a network of related statuses & roles that guide human interaction
status
socially defined position in a group
role
the behavior assigned to status
exchange
A type of social interaction taken in an effort to receive a reward in return for actions; involves reciprocity
conflict
A type of social interaction when people deliberately attempt to oppose, harm, or control another person by force; purpose is to defeat the opponent
accommodation
A type of social interaction that is the state of balance between cooperation and conflict; give a little - take a little
competition
A type of social interaction that occurs when two or more persons oppose each other to achieve a goal that only one of them can attain
cooperation
Social interaction when two or more people work together to achieve a common goal
ascribed status
status that is assigned according to things outside your control, not earned
achieved status
status acquired through your own effort
master status
One's dominant status -- the status a person most identifies themselves at a given point in their lives.
reciprocal roles
when people of 2 related statuses interact with each other, like husband-wife, doctor-patient, athlete-coach, student-teacher
role performance
a person's actual role behavior
role expectation
socially determined behaviors attached to a role
role set
the different behavior, rights, and obligations expected fr​om someone with a certain status
role conflict
the conflict between 2 statuses; fulfilling the role expectation in one status makes it difficult to fulfill the role expectations in another status
role strain
conflict within a status; when a person has difficulties fulfilling the role expectations of a single status
social institution
system of statuses, roles, values, & norms that is organized to satisfy basic needs of society. Examples: family, religion, education, economic institutions, political institutions
compromise
A form of accommodation when two parties both give up something to come to an agreement
truce
A form of accommodation which brings a temporary halt to a conflict until a compromise is reached
mediation
A form of accommodation that involves calling in a third party who acts as an advisor/counselor to help the two parties reach an agreement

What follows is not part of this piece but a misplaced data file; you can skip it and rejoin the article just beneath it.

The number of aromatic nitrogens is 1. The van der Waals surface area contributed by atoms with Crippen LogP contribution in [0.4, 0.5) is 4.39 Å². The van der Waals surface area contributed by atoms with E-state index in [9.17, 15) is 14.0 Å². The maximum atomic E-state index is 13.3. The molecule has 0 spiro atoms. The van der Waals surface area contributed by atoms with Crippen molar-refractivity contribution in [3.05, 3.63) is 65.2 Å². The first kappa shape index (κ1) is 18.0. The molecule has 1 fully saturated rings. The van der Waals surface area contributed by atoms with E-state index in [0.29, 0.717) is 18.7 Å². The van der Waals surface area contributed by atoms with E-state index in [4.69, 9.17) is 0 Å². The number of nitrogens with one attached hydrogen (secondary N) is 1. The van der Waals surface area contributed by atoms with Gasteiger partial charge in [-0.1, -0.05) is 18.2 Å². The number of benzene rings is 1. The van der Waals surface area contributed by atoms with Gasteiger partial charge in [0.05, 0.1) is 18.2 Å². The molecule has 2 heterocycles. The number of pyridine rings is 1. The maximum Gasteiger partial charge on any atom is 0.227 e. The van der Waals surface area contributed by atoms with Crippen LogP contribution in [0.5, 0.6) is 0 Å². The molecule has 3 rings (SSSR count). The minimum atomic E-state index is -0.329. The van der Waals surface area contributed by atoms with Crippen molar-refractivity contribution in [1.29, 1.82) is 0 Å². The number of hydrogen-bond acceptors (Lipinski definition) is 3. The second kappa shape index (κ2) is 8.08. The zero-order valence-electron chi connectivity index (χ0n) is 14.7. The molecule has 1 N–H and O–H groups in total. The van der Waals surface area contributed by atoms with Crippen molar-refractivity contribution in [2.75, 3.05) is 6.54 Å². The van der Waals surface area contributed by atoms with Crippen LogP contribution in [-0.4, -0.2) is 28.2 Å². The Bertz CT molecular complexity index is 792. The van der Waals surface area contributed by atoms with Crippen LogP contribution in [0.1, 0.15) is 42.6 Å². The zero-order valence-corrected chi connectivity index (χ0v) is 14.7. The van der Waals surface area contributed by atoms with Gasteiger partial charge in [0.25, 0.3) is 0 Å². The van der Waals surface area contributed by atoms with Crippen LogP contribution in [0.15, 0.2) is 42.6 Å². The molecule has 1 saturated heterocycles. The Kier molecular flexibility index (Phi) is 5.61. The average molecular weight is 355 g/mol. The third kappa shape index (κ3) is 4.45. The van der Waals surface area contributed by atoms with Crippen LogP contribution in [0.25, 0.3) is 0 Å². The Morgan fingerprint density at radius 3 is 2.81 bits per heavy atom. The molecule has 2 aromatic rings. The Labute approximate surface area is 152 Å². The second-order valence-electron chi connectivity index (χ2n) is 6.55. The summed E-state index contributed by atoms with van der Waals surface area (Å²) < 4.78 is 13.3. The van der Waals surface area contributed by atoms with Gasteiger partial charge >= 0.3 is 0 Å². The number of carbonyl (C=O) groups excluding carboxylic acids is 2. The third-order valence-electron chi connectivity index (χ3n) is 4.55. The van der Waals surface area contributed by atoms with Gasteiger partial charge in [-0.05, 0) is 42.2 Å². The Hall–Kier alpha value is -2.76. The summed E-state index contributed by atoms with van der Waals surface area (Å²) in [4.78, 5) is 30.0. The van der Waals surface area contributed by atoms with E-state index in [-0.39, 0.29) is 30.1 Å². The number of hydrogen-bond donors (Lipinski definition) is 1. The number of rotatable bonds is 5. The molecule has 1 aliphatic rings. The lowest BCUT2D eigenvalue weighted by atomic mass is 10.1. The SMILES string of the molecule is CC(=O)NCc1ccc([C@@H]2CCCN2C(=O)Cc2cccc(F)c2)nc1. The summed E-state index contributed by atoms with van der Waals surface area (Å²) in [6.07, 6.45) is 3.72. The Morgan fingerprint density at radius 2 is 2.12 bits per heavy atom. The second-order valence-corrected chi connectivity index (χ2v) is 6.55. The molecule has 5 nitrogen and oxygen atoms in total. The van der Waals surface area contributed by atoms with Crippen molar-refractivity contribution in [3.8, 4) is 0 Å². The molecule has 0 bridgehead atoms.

arbitration
A form of accommodation where a third party makes a decision that is binding on both parties
poverty line
The minimum level of income deemed adequate; currently it is $25,100 for a family of 4
absolute poverty
The absence of enough money to secure life's necessities
relative poverty
A measure of poverty that is unique to each society; standard of living as compared to the economic standards of living for other people within their society
TANF (Temporary Assistance for Needy Families)
a welfare program that gives cash aid and services to eligible needy California families
SNAP (CalFresh in CA)
A welfare program that provides food stamps for purchasing nutritious food
WIC (Women, Infants, and Children)
a program that provides help for nutrition and health care to low-income women, infants, and children up to age 5
Social Security
Federal program of disability and retirement benefits that covers most working people
unemployment assistance
A program that pays benefits to workers who have lost their job
Marx Theory of Social Stratification
Defines social class in terms of who owns the means of production. Society is divided into two groups - the bourgeoisie (owners) and the proletariat (labor)
Weber's Theory of Social Stratification
Social class consists of three factors: wealth, power, prestige.